It’s been a couple of years now since I wrote NoSpyMail, and I haven’t really done much with it. Each month I get a few nice emails from users that are using it – and I’m always pleasantly surprised to hear that they still like it. It’s a simple little utility, probably written more out of anger than anything else.
But today I got a friendly email from a guy that is upgrading to Vista, and he reported that it wouldn’t install for him. OK – so I fixed that (I think!) for him. But I asked why he used it when he’s using Outlook 2003. After all, Outlook 2003 already has html image filtering built in.
His answer was that he still needs it. Even though we may filter out *most* of those HTML emails, how many do we still click on because they are from our “legitimate” places, e.g. costco, fandango, ticketmaster, etc. These are emails that we want to receive, but even these “legitimate” mass-email-senders are using trackers to spy on who’s clicking.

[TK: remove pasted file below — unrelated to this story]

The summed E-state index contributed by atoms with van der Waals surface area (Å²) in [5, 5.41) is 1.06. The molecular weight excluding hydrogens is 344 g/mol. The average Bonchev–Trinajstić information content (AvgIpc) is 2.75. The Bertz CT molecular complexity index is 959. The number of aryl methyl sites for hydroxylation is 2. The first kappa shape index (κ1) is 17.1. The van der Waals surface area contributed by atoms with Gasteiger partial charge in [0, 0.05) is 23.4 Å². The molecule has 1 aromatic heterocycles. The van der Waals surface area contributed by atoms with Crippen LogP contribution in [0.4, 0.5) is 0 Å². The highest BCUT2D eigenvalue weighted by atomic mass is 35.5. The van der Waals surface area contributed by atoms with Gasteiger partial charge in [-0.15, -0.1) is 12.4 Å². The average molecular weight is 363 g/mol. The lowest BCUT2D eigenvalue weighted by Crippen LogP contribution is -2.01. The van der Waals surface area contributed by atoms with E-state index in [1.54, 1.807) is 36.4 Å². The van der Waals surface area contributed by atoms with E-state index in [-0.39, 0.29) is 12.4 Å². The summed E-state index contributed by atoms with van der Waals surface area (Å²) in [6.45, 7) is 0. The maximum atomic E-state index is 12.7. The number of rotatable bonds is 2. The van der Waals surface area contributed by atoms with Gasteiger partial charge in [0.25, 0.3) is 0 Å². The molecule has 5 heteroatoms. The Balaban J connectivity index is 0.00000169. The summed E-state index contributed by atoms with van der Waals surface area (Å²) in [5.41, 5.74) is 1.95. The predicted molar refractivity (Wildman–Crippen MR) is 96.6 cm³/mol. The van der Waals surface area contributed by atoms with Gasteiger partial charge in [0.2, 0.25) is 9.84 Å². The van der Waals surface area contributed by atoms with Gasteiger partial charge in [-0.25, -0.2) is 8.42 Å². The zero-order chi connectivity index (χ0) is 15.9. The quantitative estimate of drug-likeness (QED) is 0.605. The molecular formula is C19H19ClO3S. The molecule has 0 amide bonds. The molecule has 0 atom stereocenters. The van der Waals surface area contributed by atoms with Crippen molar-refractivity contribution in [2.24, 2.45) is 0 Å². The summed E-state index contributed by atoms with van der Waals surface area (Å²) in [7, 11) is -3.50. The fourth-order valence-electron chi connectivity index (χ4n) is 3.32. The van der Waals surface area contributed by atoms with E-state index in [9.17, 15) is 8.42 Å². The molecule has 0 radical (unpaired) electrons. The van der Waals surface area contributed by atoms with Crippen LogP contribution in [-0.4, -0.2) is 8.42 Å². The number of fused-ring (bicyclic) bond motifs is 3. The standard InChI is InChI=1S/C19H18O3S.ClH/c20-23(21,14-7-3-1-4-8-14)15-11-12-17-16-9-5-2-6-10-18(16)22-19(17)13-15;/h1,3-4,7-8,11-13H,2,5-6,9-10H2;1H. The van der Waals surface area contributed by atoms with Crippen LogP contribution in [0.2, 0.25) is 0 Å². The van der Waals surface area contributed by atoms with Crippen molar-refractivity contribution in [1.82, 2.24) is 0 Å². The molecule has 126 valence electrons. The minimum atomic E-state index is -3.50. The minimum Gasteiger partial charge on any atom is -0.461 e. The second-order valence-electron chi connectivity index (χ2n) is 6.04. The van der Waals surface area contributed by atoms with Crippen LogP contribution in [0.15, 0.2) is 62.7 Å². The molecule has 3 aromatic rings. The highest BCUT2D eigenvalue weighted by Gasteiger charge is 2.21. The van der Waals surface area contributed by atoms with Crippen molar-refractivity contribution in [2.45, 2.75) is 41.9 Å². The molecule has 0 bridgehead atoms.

He’s got a valid point. He also thinks he gets a lot less spam as a result of using NoSpyMail. Hard to say, but I hope he’s right.
So, after having not used NoSpyMail myself for quite a while, I brought it back into my software lineup. Works great (it ought to – I wrote it! :-), and really doesn’t tax you in any way except that it filters out nasty HTML trackers. I was a little annoyed by the default settings because you get notified *so much* about the spymail. So I quickly unchecked the box to “Notify me when Spymail is discovered” (available via the Options). I don’t need to be notified – just clean it up and let me read my mail safely.
Sorry for the blatant plug.